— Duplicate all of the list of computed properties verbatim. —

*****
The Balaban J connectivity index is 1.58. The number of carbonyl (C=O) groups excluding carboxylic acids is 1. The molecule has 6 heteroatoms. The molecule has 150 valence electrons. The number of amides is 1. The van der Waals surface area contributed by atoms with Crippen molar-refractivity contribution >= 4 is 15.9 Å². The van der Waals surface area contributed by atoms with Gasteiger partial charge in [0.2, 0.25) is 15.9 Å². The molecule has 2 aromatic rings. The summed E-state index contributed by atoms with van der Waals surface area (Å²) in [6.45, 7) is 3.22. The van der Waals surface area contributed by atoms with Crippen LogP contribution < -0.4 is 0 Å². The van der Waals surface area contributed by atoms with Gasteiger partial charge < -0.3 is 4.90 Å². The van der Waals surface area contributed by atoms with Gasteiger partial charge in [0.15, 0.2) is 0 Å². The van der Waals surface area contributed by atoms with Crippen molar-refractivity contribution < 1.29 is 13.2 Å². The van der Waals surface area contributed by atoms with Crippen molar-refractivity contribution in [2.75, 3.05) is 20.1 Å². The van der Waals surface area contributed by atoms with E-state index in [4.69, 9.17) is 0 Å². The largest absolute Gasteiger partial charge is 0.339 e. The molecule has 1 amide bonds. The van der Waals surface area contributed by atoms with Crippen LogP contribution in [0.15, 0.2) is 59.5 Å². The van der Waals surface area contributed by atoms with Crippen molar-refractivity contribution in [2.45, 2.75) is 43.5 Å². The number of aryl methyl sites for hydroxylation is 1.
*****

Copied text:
The Balaban J connectivity index is 1.58. The number of carbonyl (C=O) groups excluding carboxylic acids is 1. The molecule has 6 heteroatoms. The molecule has 150 valence electrons. The number of amides is 1. The van der Waals surface area contributed by atoms with Crippen molar-refractivity contribution >= 4 is 15.9 Å². The van der Waals surface area contributed by atoms with Gasteiger partial charge in [0.2, 0.25) is 15.9 Å². The molecule has 2 aromatic rings. The summed E-state index contributed by atoms with van der Waals surface area (Å²) in [6.45, 7) is 3.22. The van der Waals surface area contributed by atoms with Crippen LogP contribution < -0.4 is 0 Å². The van der Waals surface area contributed by atoms with Gasteiger partial charge < -0.3 is 4.90 Å². The van der Waals surface area contributed by atoms with Gasteiger partial charge in [0.15, 0.2) is 0 Å². The van der Waals surface area contributed by atoms with Crippen molar-refractivity contribution < 1.29 is 13.2 Å². The van der Waals surface area contributed by atoms with Crippen molar-refractivity contribution in [2.75, 3.05) is 20.1 Å². The van der Waals surface area contributed by atoms with E-state index in [4.69, 9.17) is 0 Å². The largest absolute Gasteiger partial charge is 0.339 e. The molecule has 1 amide bonds. The van der Waals surface area contributed by atoms with Crippen LogP contribution in [0.15, 0.2) is 59.5 Å². The van der Waals surface area contributed by atoms with Crippen molar-refractivity contribution in [2.45, 2.75) is 43.5 Å². The number of aryl methyl sites for hydroxylation is 1.